A Spot-On, Politically Fearless Live Album From the Impassioned Kemp Harris

by delarue

Songwriter/pianist/activist/actor Kemp Harris has made a career out of absolutely smoking you with a lyric when you least expect it. His signature blend of politically smart oldschool soul, gospel and funk earned him a devoted following on the crunchy circuit. His gritty, expressive vocals hardly hint that he was in his late sixties the evening he played a dynamic, impassioned set on February 29, 2020 at the Bird in San Francisco with a pickup band. Less than two weeks later, concerts there were criminalized by California dictator Gavin Newsom in order to comply with a cabal of tech Nazis hell-bent on turning the entire world into an Orwellian surveillance state.

Harris’ show happened to be recorded, and has now been released as the album Live at the Bird SF. streaming at Bandcamp. It’s endemic of the glut of live recordings that no one at the time ever thought they’d release, which are now being dumped all over the web. If there’s any silver lining to this dismal era in human history, some of those shows turned out to be fantastic, and this one has its moments.

Harris opens the show as a duo with drummer Jim Lucchese. You’re going to want to start with the third track, Ruthie’s, a wise, aphoristic illustration of the utility of hanging away from idiots intent on starting a confrontation. “Escape from the lions, let the gladiator games begin,” Harris intones midway through.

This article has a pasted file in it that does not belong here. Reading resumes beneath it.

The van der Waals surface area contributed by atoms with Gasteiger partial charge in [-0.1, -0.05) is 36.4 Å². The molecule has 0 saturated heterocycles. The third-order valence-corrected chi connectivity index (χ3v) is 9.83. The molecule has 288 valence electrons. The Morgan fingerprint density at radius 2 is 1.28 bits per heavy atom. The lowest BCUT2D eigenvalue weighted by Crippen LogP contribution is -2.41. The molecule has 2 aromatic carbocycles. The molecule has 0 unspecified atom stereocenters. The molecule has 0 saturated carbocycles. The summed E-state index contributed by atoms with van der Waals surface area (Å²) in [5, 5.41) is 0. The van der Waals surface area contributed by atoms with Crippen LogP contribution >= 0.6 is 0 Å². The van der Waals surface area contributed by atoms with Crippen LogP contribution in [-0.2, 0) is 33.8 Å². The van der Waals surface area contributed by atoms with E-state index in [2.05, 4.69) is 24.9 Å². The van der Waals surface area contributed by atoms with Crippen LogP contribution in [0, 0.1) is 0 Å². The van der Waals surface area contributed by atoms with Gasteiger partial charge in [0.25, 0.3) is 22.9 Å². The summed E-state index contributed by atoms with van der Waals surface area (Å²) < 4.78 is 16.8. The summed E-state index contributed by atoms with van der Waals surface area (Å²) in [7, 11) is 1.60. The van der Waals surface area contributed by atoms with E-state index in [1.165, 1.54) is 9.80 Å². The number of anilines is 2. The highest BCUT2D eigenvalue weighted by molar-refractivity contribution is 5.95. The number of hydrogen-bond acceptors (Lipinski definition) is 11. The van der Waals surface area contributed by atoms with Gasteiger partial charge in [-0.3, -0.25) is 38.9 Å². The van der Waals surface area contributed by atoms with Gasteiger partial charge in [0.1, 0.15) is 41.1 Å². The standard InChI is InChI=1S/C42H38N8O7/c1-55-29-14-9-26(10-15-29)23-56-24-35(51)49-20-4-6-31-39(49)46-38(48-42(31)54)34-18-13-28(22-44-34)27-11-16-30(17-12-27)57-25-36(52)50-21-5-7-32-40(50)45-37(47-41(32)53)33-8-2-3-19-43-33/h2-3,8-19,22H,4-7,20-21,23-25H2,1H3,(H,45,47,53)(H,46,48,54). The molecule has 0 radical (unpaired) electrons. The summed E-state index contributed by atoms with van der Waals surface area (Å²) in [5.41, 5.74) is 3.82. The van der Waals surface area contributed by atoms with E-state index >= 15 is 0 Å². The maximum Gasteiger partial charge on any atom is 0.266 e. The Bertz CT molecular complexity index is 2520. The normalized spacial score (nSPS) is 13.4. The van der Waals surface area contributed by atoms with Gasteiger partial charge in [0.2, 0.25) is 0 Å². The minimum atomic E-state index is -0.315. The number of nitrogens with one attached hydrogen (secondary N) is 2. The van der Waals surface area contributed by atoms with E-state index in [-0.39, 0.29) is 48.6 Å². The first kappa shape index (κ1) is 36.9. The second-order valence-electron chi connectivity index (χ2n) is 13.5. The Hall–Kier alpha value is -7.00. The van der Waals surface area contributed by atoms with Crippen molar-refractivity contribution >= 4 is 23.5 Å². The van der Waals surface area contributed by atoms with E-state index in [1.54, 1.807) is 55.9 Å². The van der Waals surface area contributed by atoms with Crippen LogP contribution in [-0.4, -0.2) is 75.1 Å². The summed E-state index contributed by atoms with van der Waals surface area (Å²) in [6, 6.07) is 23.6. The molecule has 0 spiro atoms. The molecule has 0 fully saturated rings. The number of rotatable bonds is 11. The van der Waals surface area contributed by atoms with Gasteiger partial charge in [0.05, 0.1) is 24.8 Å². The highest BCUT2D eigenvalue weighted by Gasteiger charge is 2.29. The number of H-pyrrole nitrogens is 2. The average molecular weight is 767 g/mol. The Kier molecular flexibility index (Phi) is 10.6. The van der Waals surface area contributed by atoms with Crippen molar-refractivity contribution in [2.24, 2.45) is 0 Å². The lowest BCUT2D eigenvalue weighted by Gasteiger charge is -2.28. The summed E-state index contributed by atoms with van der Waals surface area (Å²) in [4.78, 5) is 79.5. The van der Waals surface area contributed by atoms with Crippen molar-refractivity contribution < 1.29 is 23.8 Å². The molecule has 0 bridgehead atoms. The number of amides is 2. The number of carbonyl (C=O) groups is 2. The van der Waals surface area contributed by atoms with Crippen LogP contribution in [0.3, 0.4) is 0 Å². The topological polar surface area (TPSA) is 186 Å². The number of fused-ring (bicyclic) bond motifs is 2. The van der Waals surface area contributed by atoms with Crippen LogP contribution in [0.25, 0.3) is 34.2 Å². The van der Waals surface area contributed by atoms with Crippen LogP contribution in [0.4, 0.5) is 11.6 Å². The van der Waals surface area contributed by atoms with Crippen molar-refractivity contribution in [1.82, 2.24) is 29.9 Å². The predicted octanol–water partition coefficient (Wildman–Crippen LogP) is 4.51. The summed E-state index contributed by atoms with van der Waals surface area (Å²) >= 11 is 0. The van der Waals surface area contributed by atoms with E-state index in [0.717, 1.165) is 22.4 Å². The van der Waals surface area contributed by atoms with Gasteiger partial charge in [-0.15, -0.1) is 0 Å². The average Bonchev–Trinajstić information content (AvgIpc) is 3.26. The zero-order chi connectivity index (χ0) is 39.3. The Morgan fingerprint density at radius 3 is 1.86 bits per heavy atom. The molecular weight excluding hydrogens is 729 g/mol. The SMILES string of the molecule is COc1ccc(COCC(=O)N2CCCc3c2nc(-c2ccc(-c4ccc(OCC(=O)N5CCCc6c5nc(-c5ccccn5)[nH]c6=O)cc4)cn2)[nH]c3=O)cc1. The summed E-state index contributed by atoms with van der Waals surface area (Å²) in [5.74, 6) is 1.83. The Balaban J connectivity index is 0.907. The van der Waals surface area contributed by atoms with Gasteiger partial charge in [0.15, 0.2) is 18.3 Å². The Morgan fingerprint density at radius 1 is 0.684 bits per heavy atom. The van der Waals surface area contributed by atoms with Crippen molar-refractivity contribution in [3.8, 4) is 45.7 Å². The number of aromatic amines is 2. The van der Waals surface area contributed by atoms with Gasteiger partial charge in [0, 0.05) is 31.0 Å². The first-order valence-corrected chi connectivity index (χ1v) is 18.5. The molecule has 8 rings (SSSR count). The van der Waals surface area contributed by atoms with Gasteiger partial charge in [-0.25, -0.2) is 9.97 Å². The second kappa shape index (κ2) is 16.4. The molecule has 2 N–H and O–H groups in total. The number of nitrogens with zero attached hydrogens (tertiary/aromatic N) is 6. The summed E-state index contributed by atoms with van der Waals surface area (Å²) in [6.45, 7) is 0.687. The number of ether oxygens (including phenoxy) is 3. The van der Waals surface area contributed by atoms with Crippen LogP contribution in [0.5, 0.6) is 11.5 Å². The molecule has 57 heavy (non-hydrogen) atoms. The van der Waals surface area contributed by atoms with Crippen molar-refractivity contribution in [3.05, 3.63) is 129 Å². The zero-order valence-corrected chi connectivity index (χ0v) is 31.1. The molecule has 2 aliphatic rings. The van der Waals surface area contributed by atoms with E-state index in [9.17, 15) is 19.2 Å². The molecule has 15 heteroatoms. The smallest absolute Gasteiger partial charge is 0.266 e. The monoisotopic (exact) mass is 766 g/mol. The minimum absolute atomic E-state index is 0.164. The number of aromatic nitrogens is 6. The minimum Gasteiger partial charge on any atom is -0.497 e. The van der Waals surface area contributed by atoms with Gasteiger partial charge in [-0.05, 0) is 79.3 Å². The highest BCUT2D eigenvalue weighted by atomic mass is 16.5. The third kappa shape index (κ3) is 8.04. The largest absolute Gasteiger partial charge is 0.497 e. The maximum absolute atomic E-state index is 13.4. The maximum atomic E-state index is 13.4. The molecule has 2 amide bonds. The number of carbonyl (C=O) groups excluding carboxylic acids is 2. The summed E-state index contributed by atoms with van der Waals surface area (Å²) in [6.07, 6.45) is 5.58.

He brings up bassist Jose Saravia and guitarist James Nash for a haphazardly swampy, simmering take of the political broadside Sweet Weeping Jesus. Saravia runs the hook from the Isley Bros.’ Money, underscoring the political context in the flood metaphors of Didn’t It Rain: “I saw the rainbow sign, no more water but the fire next time,” Harris avers.

The sarcasm, and the surprise punchline of Edenton are absolutely withering, Harris reflecting on his childhood in a supportive but insular North Carolina black community surrounded by sinister forces. He and the band hit a minimalist Bill Withers vamp that picks up with a funky syncopation in Invisible, with a hip hop-flavored interlude that looks back to an iconic Ralph Ellison novel.

After a medley of covers and a bit of a hopeful original in tribute to Martin Luther King, he turns in an emphatic, gospel-infused solo take of Willie Nelson’s Night Life, then brings the band back for a sly, funky, suggestive take of The Rain Came Down.

He gives Wiggle the same vibe with tinges of reggae and hip-hop, finds the inner hymn in Dylan’s I Shall Be Released, and closes the set with Swing Down Chariot, a funky remake of the gospel standard. The first of the encores is a late-period Buddy Guy-ish take of the blues Going Down. Harris winds up the night with a benedictory, hopeful solo version of Good Night America.